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|Title:||Negro Disfranchisement During Reconstruction|
|Abstract:||<p>Following the Civil War, the Negro in the southern sates was officially freed and given the full rights of citizens of citizens of the United States, including the right to vote. The evidence indicates that, to a modest extent, this franchise was exercised, but in the following decades a movement to disfranchise the Negroes grew up in the South; first by intimidation, and then officially through changes in state law and constitutions. Certain conditions for this movement are examined; weak leadership in federal politics, splits in Congress, social and economic life for blacks and whites during the reconstruction period, and so on. It is contended though, that the crucial causal factors can be traced to the rivalry in state politics between various white groups; the wealthy whites from the plantation country bordering the Mississippi River, against the poorer white farmers from the More barren lands. In between this, the Negroes were caught as "political footballs", unable to protect their position. This hypothesis is considered in the case of Mississippi, the leader in the disfranchisement movement, and finally, the problem is formulated in a more general way, to consider certain implications the study raise both for democratic government, and for the study of race relations.</p>|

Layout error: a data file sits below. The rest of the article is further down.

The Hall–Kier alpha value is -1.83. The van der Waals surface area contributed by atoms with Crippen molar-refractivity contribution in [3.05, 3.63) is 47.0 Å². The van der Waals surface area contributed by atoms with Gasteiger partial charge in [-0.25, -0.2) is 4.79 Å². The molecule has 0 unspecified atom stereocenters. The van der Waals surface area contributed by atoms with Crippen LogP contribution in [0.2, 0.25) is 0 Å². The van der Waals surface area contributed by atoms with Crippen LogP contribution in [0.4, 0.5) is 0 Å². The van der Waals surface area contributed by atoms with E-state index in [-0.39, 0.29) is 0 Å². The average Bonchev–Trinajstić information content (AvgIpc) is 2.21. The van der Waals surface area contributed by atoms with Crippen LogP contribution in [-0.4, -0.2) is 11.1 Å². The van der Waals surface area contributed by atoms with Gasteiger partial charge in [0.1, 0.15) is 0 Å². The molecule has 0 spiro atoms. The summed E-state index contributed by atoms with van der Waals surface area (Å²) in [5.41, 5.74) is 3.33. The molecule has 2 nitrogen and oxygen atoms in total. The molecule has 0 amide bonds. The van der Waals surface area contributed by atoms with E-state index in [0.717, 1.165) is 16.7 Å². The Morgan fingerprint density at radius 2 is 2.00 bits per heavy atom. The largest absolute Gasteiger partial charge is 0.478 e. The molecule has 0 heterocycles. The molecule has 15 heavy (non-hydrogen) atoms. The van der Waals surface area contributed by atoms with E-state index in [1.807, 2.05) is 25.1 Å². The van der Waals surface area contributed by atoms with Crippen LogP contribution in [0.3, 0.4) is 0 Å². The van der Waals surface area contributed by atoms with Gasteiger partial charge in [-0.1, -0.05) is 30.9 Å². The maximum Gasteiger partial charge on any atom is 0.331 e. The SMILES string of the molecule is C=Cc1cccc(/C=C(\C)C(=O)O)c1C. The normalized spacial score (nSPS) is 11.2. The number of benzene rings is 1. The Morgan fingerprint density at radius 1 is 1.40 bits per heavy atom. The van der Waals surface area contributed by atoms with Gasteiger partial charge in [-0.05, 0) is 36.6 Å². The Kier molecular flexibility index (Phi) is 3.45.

|Appears in Collections:||Open Access Dissertations and Theses|
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